The group of cinnamate analogues also inc ludes the UVB fi lter OCR. Studies showed that 16–24 h after application of OCR (8–10%) on the surface of skin samples, most of the OCR remained on the surface of the skin as non-penetrated material ( 95%), and detectable amounts of the applied dose were found in the SC, and in low amounts or below the detec- tion limit in other skin layers (epidermis, dermis, or receptor medium). None of the authors determined a percentage of dermal absorption. Hayden’s study showed that only 0.4% of OCR was found in the epidermis and approximately 0.05% in the fl uid receptor (40). Therefore, it can be concluded that transdermal absorption of OCR is very low. The sensitizing potential of OCR has been extensively reviewed in the scientifi c literature, and contact al- lergy to OCR is very rare in the general population. Photocontact allergy cases to OCR have been reported but are rare in the general population (66). It is photostable with a good photostabilizing effect, particularly toward BMDBM. BMDBM exhibits high absorptive capacity in the UVA region, but it suffers from marked decom- position under sunlight irradiation, which leads to a reduction in the protective effi cacy of the sunscreen preparation during solar exposure. In addition, its photo-fragmentation results in the formation of free radicals, which may directly or indirectly initiate skin damage. The instability of BMDBM under sunlight can be reduced by the addition of UVB fi lters, such as OCR or methylbenzylidene camphor, with triplet energy similar to BMDBM and acting as quenchers of its triplet state. In the case of irradiation, energy transfer between OCR and BMDBM takes place in the exited state (triplet state). Triazones . The UVB fi lters ethylhexyl triazone (EHT), diethylhexyl butamido triazone (DEBT, iscotrizinol, Uvasorb HEB), and the broad-spectrum UV fi lter bis-ethylhexy- loxyphenol methoxyphenyl triazine (BEMT, bemotrizinol, Tinosorb S/BASF Care Cre- ations, Germany) have a molecular weight over 500 Da because of the extension and multiplication seed in their chromophoric groups. The benefi ts of these UV fi lters in- clude the development of high absorption coeffi cients, anti-infl ammatory properties while being effi cient and also photostable (67,68). Tinosorb S can also optimize the pho- tostability of other UV fi lters in a sunscreen (69). T riazones are an integral part of an increasing number of skincare and sunscreen products, and this has to do with their benefi cial properties. A particle size less than 100 nm and a molecular weight of 823.1 Da make Tris-biphenyl triazine (Tinosorb A2B) the fi rst UV fi lter to be ideally included in care products around Europe. It offers great skin protection against UV radiation between 290 and 340 nm, bridging the gap between “conventional” UVA or UVB fi lters. In addition, it has water-dispersible action, it is broad-spectrum, and it is micronized. Benzo triazoles. The UV fi lters drometrizole trisiloxane (DTS, Mexoryl XL) and methylene bis- benzotriazolyl tetramethylbutylphenol (MBBT, Bisoctrizole, Tinosorb M) are also catego- rized within the 500 Da rule. They have a minor skin penetration property, while they rarely cause (photo) allergic reactions (37,70). Mexoryl XL, the fi rst photostable UV fi l- ter, offers skin protection over the whole UVB and UVA ranges. A combination of Mexo- ryl SX and XL also offers a synergistic effect on their protection properties (71). Tinoso rb M is produced in the form of organic microfi ne particles and can be dispersed in the water phase of a sunscreen. Also, it offers all the properties of organic and inorganic UV fi lters, while it refl ects, scatters, and absorbs UV radiation. Furthermore, it exhibits suffi cient photostability and broad-spectrum ability over the whole UVB, UVA-I, and UVA-II range (72). JOURNAL OF COSMETIC SCIENCE 312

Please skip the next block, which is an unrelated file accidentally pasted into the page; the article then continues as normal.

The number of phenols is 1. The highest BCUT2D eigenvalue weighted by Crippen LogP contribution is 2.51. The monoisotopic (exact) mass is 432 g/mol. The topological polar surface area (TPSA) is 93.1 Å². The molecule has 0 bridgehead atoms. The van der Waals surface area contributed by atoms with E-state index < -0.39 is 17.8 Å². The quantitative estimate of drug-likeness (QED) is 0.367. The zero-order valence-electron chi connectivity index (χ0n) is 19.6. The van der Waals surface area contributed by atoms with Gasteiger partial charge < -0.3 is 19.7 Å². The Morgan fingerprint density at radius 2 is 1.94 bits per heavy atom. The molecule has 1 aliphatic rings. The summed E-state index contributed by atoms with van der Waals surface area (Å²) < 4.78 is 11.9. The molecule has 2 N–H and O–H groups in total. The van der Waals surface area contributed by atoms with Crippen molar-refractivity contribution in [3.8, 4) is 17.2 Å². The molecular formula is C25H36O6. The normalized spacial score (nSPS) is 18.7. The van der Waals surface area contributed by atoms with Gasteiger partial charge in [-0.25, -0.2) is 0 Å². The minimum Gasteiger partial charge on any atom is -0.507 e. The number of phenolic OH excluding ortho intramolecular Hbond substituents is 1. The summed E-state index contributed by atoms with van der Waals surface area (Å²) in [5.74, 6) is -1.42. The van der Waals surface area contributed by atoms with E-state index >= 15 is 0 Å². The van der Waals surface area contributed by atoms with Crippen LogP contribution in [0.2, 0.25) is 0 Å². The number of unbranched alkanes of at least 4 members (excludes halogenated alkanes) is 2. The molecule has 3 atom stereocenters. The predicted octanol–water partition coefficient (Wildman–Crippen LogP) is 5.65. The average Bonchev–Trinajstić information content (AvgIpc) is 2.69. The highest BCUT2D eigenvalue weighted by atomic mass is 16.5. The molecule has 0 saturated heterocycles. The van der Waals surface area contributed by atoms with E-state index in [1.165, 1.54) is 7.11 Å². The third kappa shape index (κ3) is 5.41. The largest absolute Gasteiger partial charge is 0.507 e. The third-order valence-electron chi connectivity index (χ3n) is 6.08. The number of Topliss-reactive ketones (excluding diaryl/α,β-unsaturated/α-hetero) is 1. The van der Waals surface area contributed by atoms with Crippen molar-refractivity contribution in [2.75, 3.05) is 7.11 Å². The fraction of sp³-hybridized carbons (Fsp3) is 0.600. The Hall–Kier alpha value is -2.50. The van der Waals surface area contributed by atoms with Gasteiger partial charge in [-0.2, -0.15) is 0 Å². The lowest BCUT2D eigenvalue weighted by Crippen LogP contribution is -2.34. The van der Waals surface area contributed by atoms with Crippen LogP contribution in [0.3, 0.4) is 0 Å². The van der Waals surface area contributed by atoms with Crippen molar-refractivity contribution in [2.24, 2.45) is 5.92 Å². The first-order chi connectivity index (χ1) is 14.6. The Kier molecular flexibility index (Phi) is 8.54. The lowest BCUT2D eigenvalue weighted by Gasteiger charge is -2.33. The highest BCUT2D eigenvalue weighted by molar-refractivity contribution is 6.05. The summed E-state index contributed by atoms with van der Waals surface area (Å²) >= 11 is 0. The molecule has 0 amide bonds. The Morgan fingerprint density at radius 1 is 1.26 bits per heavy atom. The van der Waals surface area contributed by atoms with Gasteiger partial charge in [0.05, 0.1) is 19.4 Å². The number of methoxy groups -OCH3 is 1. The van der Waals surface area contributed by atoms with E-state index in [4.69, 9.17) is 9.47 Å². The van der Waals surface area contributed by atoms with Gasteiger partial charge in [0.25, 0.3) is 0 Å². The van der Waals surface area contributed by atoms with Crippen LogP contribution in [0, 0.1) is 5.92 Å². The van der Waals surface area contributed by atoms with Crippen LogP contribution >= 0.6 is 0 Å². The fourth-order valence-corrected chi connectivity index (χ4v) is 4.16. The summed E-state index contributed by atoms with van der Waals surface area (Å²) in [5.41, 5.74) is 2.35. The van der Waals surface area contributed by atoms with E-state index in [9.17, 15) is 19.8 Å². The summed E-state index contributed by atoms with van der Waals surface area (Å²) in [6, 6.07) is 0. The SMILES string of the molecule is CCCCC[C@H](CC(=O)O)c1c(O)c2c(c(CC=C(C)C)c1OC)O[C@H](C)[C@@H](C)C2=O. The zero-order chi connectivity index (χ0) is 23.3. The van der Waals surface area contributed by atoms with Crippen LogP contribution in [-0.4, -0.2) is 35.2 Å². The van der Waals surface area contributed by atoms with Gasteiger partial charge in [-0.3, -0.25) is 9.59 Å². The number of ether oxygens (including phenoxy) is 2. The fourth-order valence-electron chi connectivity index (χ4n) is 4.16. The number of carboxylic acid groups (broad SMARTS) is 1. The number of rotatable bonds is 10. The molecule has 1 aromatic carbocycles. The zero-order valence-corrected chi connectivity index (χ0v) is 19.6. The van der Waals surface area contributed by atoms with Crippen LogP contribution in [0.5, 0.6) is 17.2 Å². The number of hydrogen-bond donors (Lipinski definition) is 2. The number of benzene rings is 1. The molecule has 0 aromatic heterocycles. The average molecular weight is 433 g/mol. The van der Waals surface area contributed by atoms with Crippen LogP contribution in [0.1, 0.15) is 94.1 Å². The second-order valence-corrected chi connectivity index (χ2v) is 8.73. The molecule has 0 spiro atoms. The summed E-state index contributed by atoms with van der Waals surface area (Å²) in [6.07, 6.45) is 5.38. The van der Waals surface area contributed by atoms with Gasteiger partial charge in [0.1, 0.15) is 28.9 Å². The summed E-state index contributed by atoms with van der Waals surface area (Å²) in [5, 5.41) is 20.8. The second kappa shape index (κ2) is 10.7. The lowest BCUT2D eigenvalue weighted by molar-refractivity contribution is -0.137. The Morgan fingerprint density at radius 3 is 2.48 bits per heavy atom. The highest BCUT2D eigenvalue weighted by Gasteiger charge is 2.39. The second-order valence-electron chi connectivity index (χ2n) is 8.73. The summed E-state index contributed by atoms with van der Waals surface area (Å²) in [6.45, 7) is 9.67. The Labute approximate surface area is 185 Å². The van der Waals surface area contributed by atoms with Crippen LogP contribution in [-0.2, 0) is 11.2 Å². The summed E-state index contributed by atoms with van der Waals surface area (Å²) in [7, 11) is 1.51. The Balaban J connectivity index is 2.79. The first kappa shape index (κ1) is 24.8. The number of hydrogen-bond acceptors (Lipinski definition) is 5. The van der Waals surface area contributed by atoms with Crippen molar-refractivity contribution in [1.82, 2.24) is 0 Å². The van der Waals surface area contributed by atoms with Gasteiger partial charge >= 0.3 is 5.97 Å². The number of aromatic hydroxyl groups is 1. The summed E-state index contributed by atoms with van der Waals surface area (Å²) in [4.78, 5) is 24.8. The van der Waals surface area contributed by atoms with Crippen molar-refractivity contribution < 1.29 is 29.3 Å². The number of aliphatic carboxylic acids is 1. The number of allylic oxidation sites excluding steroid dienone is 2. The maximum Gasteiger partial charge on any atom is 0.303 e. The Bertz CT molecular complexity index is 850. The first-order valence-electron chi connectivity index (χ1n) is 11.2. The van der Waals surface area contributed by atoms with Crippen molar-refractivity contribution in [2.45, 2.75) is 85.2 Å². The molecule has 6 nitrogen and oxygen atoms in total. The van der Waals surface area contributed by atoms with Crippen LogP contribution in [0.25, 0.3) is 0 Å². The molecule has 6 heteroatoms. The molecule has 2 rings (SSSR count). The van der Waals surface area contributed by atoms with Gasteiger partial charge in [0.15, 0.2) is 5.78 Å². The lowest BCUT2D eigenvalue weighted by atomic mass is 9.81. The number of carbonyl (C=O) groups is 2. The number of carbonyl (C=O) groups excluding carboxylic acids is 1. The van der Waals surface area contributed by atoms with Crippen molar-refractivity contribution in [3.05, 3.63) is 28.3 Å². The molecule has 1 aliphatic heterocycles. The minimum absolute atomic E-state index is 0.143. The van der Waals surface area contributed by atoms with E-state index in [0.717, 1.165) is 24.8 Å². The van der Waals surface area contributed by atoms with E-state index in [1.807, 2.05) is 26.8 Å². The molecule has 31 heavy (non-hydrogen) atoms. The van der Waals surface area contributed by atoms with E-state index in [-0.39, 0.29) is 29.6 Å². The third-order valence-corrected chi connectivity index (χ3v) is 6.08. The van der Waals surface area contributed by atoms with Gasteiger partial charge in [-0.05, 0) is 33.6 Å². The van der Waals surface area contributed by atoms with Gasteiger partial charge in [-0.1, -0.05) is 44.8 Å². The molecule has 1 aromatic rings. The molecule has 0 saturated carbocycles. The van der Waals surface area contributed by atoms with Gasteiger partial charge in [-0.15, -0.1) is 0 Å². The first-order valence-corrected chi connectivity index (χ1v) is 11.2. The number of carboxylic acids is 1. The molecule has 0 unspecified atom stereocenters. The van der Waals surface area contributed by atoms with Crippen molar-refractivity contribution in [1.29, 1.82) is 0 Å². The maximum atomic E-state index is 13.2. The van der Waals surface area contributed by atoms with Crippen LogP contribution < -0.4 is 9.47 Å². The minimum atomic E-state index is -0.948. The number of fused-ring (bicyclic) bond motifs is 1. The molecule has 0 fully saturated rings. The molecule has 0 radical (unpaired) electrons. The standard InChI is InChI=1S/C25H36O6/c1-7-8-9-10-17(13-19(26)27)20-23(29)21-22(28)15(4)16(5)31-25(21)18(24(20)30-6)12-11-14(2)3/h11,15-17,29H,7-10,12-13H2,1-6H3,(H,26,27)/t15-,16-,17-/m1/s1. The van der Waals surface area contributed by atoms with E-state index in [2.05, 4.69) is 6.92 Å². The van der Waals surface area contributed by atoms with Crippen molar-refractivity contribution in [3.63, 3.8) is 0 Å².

INNOVATIV E SUNFILTER FORMULATIONS AND CARRIERS FOR THE FUTURE. ENCAPSULA TION OF BI2TI2O7 NANOCOMPOSITES WITH DENDRITIC SILICON DIOXIDE MICROSPHERES (DSMS), AND ORGANIC FILTERS INCLUDING SINAPOYL MALATE (SM) AND BAICALIN (BS/BTO-DSM) TiO2 and ZnO particles have been commonly used as inorganic fi lters. Although inorganic fi lters present less skin penetration concerns than organic fi lters, the harmful photocatalytic activity that can induce ROS generation and ultimately damage to cells and DNA eventually may lead to carcinogenesis. Therefore, different surface-coating or encapsulation strategies have been adopted to overcome these challenges to obtain effective and safety inorganic fi lters with low photocatalytic activity. DSMs enca psulated with inorganic fi lter Bi2Ti2O7 nanocomposites (BTO-DSMs) and decorated with organic fi lters including SM and baicalin (BS/BTO-DSM) were rationally designed to effectively enhance UV protection while effectively scavenging the generated ROS and reducing skin permeability (the UV shielding properties were investigated in vitro by the calcein-AM/PI double-staining assay and MTT assay on HaCaT cells). To maintain the amount of active ingredients (Ti and SM) in 0.1 mg/mL, 10 mL of product should contain 22 mg of TiO2-DSM, 25 mg of BTO-DSM, 9 mg of SM/BTO-DSM, and 10 mg of BS/BTO-DSM with 10 mL of emulsion. The baica lin acted as the ROS scavenger to effi ciently eliminate the produced ROS gener- ated from the organic fi lters. The photodegradation of MO (methyl orange) was used to assess the photocatalytic activities of samples. Before the irradiation with UV light, sam- ples (7.5 mg) were added to MO (6 mL, 60 μM) aqueous solution and kept stirring for 0.5 h. Then, the mixture was irradiated with a UVB/UVA (254/365, 16 W) light for 3 h, and the sample was collected at a regular interval (0.5 h). The obtained samples were centrifuged, and the absorbance (465 nm) of solution was measured by a UV-Vis spec- trophotometer. The protect ion effects against UV irradiation on the skin of female BALB/c nude mice were further evaluated. The mice were placed under UVB/UVA (254/365 nm, 16 W) radiation for 0.5 h. Three days after UV radiation, the dorsal skin was re- moved and stained with hematoxylin/eosin (H&E) as well as Masson’s trichome for histology. Moreover, epidermal thickness and relative keratin percentage of each group were measured. To further evaluate the skin penetration in vivo, FITC (fl uorescein isothiocyanate) and FITC/BTO-DSM were applied topically onto the dorsal skin of the mice. Both the FITC and FITC/BTO-DSM samples had the same amount of FITC (0.1 mg/mL). Af- ter applying the samples for 6 h at room temperature, the skin samples were wiped topically fi ve times with PBS buffer and alcohol. After that, the dorsal skin was re- moved, sectioned into slices, mounted on glass slides, and imaged by a laser scanning confocal microscope. Thus, the r esulting BS/BTO-DSM presented excellent in vitro anti-UV performance and in vivo UV protection against keratinocyte apoptosis and epidermal hyperplasia without long-term toxicity. The introduction of SM into BTODSM signifi cantly broadened the UV shield range, which also prevented the SM direct contact with the epidermis and penetration behaviors (73). DISTRIBUTION OF UV FILTERS ON THE SKIN 313